Short-Term Transit Pains, Long-Term Real Estate Gains

October 18, 2022 5 Minute Read


For years, downtown Toronto residents have struggled with an overcrowded subway system that slows their commutes and makes it difficult to get around the city.

The Ontario Line promises to change all that.

Announced by the provincial government in 2019, the Ontario Line, which began preliminary construction work earlier this year, will help relieve crowding on the subway system in the downtown core, particularly along the Yonge Street stretch of Line 1.

Better transit downtown promises a ton of positive knock-on effects for commercial real estate tenants and landlords, whether they’re in retail, running an office, or operating a hotel. Not only will more people frequent the downtown core, but an efficient transit network is also essential in attracting and moving employees.  

“Toronto has seen exponential population growth in the last decade,” says CBRE Toronto Managing Director Michael Case. “Subpar transit threatens to limit economic growth, which is of great concern to the citizens of Toronto and our clients across the commercial real estate spectrum.”

Connecting Toronto

The Ontario Line will provide a new path through Toronto’s downtown, extending from the Exhibition/Ontario Place station in the southwest to the Science Centre in the city’s northeast.

The line will extend over 15.6 km and intersect with more than 40 transit routes, including GO trains, TTC subway and streetcars, and the upcoming Eglinton Crosstown light rail transit line.

The Ontario Line will help transit riders transfers between these routes and alleviate crowding in downtown Toronto’s busiest subway stations. A Government of Ontario study said the new line would reduce crowding by up to 15% on the busiest stretch of the TTC’s Line 1, and by up to 22% at Bloor-Yonge station.

Pain Before Gain

There’s going to be a lot of pain before that gain, however.

Long-term closures of stretches of Queen Street for the line’s construction will no doubt cause major disruptions to downtown businesses. “We’ve seen how short-term disruption, as frustrating as it is, can have major long-term benefits. Businesses operating in the affected areas may need extra support to see them through the construction,” says Case. “But once the new line starts operating, there will be obvious benefits from having a more efficient flow of people into and out of the core.”

Moving Montreal

For an idea of how the Ontario Line transit project will impact Toronto, we can look to Montreal’s experience with its soon-to-open Réseau express métropolitain (REM), a light rail network.

Spanning 67 km over 26 stations, the REM network will connect downtown Montreal to previously underserved areas, such as the West Island, South Shore and North Shore.

But the process hasn’t been all sunshine and rainbows.

To the temporary dismay of both residents and businesses, the project triggered the appearance of an abundance of orange traffic cones in Montreal’s downtown. The closure of major arteries such as McGill College Avenue clustered traffic coming into the core, while ongoing construction posed a challenge for businesses operating next to the sites. Landlords leasing space in the area initially faced skepticism from prospective tenants who struggled to envision a future without construction and with the significant benefits that the project will provide.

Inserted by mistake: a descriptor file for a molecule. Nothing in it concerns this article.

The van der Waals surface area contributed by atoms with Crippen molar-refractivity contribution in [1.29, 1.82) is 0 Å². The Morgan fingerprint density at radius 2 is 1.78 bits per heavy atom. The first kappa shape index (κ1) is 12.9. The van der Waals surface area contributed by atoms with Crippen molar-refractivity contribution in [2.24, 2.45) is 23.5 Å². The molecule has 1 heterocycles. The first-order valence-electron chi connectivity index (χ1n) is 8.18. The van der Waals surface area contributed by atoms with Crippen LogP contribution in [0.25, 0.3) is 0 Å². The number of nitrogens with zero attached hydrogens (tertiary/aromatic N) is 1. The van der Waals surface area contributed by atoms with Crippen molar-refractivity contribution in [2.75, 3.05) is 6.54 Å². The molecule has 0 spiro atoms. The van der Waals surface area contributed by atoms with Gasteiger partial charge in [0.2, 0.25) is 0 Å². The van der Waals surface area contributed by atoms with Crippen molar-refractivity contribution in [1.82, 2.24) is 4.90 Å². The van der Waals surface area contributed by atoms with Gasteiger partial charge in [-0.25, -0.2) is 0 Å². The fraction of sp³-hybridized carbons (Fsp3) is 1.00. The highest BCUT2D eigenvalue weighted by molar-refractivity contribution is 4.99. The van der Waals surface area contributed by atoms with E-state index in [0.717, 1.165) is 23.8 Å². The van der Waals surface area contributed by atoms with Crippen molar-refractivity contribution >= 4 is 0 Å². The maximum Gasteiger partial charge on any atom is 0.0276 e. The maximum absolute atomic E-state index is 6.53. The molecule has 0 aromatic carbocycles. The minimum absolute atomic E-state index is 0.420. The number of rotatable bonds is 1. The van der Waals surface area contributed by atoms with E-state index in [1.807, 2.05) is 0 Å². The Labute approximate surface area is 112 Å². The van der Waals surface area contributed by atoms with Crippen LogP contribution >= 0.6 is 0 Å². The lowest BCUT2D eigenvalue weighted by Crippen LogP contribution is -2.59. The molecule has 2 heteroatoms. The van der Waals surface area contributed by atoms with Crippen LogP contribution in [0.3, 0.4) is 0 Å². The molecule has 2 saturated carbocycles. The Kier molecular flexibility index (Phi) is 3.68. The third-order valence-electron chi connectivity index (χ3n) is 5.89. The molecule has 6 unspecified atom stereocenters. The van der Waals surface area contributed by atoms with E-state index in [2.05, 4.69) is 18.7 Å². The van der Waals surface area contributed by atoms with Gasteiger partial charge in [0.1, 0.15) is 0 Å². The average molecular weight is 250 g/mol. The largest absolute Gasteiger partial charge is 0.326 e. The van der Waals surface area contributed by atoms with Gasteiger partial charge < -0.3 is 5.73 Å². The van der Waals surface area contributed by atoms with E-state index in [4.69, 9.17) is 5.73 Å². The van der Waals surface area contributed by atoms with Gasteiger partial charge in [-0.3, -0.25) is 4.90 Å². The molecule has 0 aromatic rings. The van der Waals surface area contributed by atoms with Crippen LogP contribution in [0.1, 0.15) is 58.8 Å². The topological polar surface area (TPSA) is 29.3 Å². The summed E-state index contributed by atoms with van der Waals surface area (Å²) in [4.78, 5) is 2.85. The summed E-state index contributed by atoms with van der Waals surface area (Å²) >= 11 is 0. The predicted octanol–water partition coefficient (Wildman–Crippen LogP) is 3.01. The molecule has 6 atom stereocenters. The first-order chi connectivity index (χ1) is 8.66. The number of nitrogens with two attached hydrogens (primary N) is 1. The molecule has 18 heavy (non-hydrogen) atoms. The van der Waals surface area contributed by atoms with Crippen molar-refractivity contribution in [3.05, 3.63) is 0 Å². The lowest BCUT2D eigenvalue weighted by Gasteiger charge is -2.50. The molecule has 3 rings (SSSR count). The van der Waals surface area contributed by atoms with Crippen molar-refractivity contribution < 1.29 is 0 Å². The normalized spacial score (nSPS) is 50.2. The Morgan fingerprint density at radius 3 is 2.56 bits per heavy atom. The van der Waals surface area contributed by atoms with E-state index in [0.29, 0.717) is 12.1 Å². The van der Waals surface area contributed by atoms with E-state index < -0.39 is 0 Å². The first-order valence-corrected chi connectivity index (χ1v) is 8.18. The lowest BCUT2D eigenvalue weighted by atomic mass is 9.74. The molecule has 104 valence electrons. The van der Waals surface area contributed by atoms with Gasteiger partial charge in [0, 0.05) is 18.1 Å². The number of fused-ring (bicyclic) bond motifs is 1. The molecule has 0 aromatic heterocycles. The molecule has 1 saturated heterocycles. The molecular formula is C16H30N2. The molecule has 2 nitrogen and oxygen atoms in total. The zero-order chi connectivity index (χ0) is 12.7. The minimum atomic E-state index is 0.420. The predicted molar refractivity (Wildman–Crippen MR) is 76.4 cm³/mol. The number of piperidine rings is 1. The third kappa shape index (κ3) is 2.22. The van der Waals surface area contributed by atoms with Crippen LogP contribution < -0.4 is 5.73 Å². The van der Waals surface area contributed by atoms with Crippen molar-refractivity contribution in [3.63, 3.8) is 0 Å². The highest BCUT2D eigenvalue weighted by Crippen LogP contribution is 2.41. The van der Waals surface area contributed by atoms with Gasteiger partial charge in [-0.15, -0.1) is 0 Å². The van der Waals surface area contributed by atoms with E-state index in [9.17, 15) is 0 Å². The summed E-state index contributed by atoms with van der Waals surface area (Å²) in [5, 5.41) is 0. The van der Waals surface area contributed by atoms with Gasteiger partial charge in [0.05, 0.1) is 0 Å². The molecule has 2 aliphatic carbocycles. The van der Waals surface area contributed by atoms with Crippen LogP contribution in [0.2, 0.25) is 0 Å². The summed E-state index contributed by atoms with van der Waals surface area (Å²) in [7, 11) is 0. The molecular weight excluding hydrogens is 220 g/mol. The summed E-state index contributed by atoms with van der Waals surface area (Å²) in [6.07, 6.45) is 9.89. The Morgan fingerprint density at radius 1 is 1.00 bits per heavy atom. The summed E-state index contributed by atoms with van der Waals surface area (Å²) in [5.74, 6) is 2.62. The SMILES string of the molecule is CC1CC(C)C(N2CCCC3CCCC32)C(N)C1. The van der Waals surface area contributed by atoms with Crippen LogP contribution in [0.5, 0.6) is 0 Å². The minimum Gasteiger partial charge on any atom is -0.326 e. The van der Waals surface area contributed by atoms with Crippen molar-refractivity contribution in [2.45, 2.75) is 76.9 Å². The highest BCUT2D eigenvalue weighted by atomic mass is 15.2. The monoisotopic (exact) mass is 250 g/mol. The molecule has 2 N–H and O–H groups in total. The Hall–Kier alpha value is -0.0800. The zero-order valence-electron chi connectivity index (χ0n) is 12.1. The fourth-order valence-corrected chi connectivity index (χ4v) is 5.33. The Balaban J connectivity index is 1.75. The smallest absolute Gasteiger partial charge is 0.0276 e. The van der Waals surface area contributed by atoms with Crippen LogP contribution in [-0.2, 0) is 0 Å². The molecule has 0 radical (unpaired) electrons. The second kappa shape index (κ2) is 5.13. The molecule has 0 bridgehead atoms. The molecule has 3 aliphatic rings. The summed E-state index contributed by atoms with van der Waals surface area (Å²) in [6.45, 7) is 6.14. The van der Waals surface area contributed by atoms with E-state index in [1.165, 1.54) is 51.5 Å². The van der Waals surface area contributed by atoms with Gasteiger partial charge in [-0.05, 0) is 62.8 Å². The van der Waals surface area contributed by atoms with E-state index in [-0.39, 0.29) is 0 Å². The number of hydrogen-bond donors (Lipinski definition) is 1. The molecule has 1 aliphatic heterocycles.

Thankfully, Montrealers are now seeing the light at the end of the tunnel. As the project approaches completion in 2024, the areas around the new stations are already noticing benefits.

“The REM will make it easier for skilled workers to commute between home and work,” says CBRE Montreal Vice President Jeremy Kenemy, who specializes in office and research lab leasing. “This could be a game changer in attracting and retaining top talent.”

The project will help support Montreal’s booming life sciences sector by facilitating travel between the core and the suburbs. “By connecting downtown universities, hospitals and research centres to life science hubs such as the Montreal Technoparc and Nexus 40-13, the REM will help ease challenges to employment.”

Companies located close to REM stations will be more appealing to graduates living downtown who may not have access to cars and previously would have had to take a combination of metros – Montreal’s subways – and buses to get to work, Kenemy notes.

Employees living in the suburbs will have the option of riding the REM to work downtown to avoid traffic entanglements, construction detours and exorbitant parking fees. Residential projects have already begun to spring up around Quartier DIX30, by the South Shore terminal, where the first trains will be running.

“This will promote the free-flow of intellectual capital between life science hubs and downtown, making nearby offices much more attractive to tenants,” says Kenemy. “It’s becoming an important part of the conversation for tenants in the market for space.”

Playing the Long Game

Like the REM in Montreal, the Ontario Line promises to deliver plenty of upside for downtown Toronto tenants and property owners, not to mention those looking to get to work in the core and return home at the end of the day without banging their heads against the dashboard.

It will take some time to reap those benefits, of course, as the Ontario Line is still a decade away from becoming a reality. But before long it will begin to materialize, and demand for office and retail space in proximity to the new line will undoubtedly ramp up.

“It’s exciting to imagine the day when the Ontario Line is a reality,” says Case. “If Montreal’s experience is any guide, Toronto can look forward to a similar surge in real estate momentum as the project comes to fruition. When that time comes, CBRE will be there to help our clients maximize their advantage.”

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